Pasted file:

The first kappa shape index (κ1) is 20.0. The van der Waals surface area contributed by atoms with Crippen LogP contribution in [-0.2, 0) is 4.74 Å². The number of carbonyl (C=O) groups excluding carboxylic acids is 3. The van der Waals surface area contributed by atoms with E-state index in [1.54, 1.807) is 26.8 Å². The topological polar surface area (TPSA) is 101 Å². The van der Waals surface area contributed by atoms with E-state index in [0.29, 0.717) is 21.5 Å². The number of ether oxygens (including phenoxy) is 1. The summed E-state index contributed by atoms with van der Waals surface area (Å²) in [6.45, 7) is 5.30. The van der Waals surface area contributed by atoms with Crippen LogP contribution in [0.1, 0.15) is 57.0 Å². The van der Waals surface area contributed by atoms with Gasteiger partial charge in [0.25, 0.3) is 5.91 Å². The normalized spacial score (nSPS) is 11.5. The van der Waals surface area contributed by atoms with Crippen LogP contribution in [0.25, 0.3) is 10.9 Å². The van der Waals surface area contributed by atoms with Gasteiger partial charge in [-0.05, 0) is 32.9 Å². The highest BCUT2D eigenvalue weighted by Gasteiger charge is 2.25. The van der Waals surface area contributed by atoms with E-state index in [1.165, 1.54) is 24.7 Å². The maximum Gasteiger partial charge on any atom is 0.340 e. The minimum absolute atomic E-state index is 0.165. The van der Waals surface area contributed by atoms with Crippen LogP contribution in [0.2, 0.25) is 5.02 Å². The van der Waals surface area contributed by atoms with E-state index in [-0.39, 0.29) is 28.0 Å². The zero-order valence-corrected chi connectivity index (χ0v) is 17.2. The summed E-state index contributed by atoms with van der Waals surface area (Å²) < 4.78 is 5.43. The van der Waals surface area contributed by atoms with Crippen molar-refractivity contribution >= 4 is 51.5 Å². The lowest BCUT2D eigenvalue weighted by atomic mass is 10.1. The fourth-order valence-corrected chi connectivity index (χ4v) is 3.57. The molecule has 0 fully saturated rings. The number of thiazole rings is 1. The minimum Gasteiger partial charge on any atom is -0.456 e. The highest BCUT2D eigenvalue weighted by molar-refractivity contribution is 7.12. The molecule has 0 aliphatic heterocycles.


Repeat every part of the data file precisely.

The first kappa shape index (κ1) is 20.0. The van der Waals surface area contributed by atoms with Crippen LogP contribution in [-0.2, 0) is 4.74 Å². The number of carbonyl (C=O) groups excluding carboxylic acids is 3. The van der Waals surface area contributed by atoms with E-state index in [1.54, 1.807) is 26.8 Å². The topological polar surface area (TPSA) is 101 Å². The van der Waals surface area contributed by atoms with E-state index in [0.29, 0.717) is 21.5 Å². The number of ether oxygens (including phenoxy) is 1. The summed E-state index contributed by atoms with van der Waals surface area (Å²) in [6.45, 7) is 5.30. The van der Waals surface area contributed by atoms with Crippen LogP contribution in [0.1, 0.15) is 57.0 Å². The van der Waals surface area contributed by atoms with Gasteiger partial charge in [0.25, 0.3) is 5.91 Å². The normalized spacial score (nSPS) is 11.5. The van der Waals surface area contributed by atoms with Crippen LogP contribution in [0.25, 0.3) is 10.9 Å². The van der Waals surface area contributed by atoms with Gasteiger partial charge in [-0.05, 0) is 32.9 Å². The highest BCUT2D eigenvalue weighted by Gasteiger charge is 2.25. The van der Waals surface area contributed by atoms with E-state index in [1.165, 1.54) is 24.7 Å². The maximum Gasteiger partial charge on any atom is 0.340 e. The minimum absolute atomic E-state index is 0.165. The van der Waals surface area contributed by atoms with Crippen LogP contribution in [0.2, 0.25) is 5.02 Å². The van der Waals surface area contributed by atoms with E-state index in [-0.39, 0.29) is 28.0 Å². The zero-order valence-corrected chi connectivity index (χ0v) is 17.2. The summed E-state index contributed by atoms with van der Waals surface area (Å²) < 4.78 is 5.43. The van der Waals surface area contributed by atoms with Crippen molar-refractivity contribution >= 4 is 51.5 Å². The lowest BCUT2D eigenvalue weighted by atomic mass is 10.1. The fourth-order valence-corrected chi connectivity index (χ4v) is 3.57. The molecule has 0 fully saturated rings. The number of thiazole rings is 1. The minimum Gasteiger partial charge on any atom is -0.456 e. The highest BCUT2D eigenvalue weighted by molar-refractivity contribution is 7.12. The molecule has 0 aliphatic heterocycles.